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Thursday, April 9, 2020

An Uncomfortable Truth

Liberals and progressives don't like to talk about evil. We like to deceive ourselves by calling evil something else. We try to borrow the idea of unskillfulness from Buddhism, but if we are honest it
only works part of the time - perhaps because the concept doesn't translate well. If we say, "he murdered her, and it wasn't very skillful," it sounds more like he didn't kill her efficiently than his behavior was problematic. We talk about separating person from behavior, a solid concept, but we take it too far when we slide into absolving people of personal responsibility for their actions, no matter how heinous. Personal responsibility is essential if we are to construct any kind of workable morality.

I am convinced we need to return to using the word "evil" to describe actions that are evil! If a
man walks into a daycare center and shoots everybody that is an evil act. If they stir fry other
people for dinner, that's an evil act. If someone repeatedly lies, cheats, defrauds, and harms others, those are evil actions and taken together they are a pattern of evil behavior that is cause for great concern. Cultures develop values and laws, and those who continually and intentionally violate those norms are participating in evil. Are they, themselves, evil? My honest answer is that I don't know. I don't believe that worrying about whether Bob has participated in enough habitually evil actions to have earned his Dr. Evil merit badge is especially helpful. It may be for some an interesting theoretical exercise, but it doesn't really change what has happened or offer us a way to move forward. We get sidetracked in a discussion of what to do about this person we have labeled as evil rather that look for a solution to the problem of evil.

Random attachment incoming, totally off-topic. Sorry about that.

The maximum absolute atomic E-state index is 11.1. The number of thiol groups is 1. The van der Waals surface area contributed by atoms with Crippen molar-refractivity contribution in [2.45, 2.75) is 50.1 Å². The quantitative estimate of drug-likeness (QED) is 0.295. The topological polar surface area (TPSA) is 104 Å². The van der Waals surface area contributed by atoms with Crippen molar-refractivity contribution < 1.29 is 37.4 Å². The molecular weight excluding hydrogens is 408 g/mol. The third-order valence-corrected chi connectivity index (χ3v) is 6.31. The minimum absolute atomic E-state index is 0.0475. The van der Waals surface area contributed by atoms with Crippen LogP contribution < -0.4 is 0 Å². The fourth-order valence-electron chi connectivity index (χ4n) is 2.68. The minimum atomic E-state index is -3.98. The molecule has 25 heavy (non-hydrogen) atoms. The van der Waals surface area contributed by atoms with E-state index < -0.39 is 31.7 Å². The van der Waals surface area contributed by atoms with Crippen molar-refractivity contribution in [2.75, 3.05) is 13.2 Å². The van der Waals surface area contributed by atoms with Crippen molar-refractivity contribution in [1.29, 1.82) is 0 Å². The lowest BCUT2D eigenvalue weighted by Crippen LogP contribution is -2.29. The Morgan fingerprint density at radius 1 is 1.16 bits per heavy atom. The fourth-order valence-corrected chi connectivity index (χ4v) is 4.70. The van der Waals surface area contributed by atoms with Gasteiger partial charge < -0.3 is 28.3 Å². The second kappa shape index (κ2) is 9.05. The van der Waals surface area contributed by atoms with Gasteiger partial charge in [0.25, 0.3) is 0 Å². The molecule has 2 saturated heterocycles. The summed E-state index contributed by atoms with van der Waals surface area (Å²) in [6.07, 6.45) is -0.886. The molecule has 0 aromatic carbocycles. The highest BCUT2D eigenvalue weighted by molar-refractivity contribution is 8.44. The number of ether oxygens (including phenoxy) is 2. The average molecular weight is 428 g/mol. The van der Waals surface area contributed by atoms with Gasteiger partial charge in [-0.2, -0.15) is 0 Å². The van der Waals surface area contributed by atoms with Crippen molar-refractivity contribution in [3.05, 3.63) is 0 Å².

You may be asking yourself why any of this matters. I have come to believe that it is of utmost importance because I believe that karma, in a collective sense, is real. Karma is, quite simply, an understanding of cause and effect. Some years ago at a public appearance, Vietnamese Zen master Thich Nhat Hanh was asked what the Vietnamese people had done to generate the negative karma necessary to be invaded first by the French and then by the United States. He responded by saying it wasn't the Vietnamese karma that caused those colonial atrocities, it was everybody's karma that caused them. It was collective karma that caused those illegal invasions, not individual karma. I have a hard time with the idea that a child dies shortly after birth because of some offense she committed in a previous life, but it makes perfect sense to me that she died because of choices we have made to spend money on war rather than medical research to reduce infant mortality - and that, my friends, is karma. It's not that some powerful agent killed the child to punish us or her, it's that the child died because we made choices and established priorities that led us to not have the information and technology whereby we could have saved her.

These ideas don't only apply in life or death situations. When we choose to tolerate corruption, our karma will be that corruption will increase. When we choose to play footloose and fancy free with the truth, we will be surrounded by lies. When we choose to tolerate infantile behavior from our leaders, we will get childish leaders whose behavior is a national embarrassment. When we
ignore the plight of the poor and continue to oppress people, they will rise up. When we choose to divert funds from education and healthcare to the defense industry, we will raise dumb, sick people. Karma is common sense.

When we ignore warnings of a pandemic and cripple our pandemic response capability so the President can pump more money to his friends in industry, we get corona virus. If we have elected an unqualified leader, our response is crippled and people die. This isn't about politics, it's about karma. Jesus said it this way - you reap what you sow. If you wonder how we as a people got here, wherever the here of the moment might be, just look at where we have been. Next week, I will look at how to fix the mess we find ourselves in.

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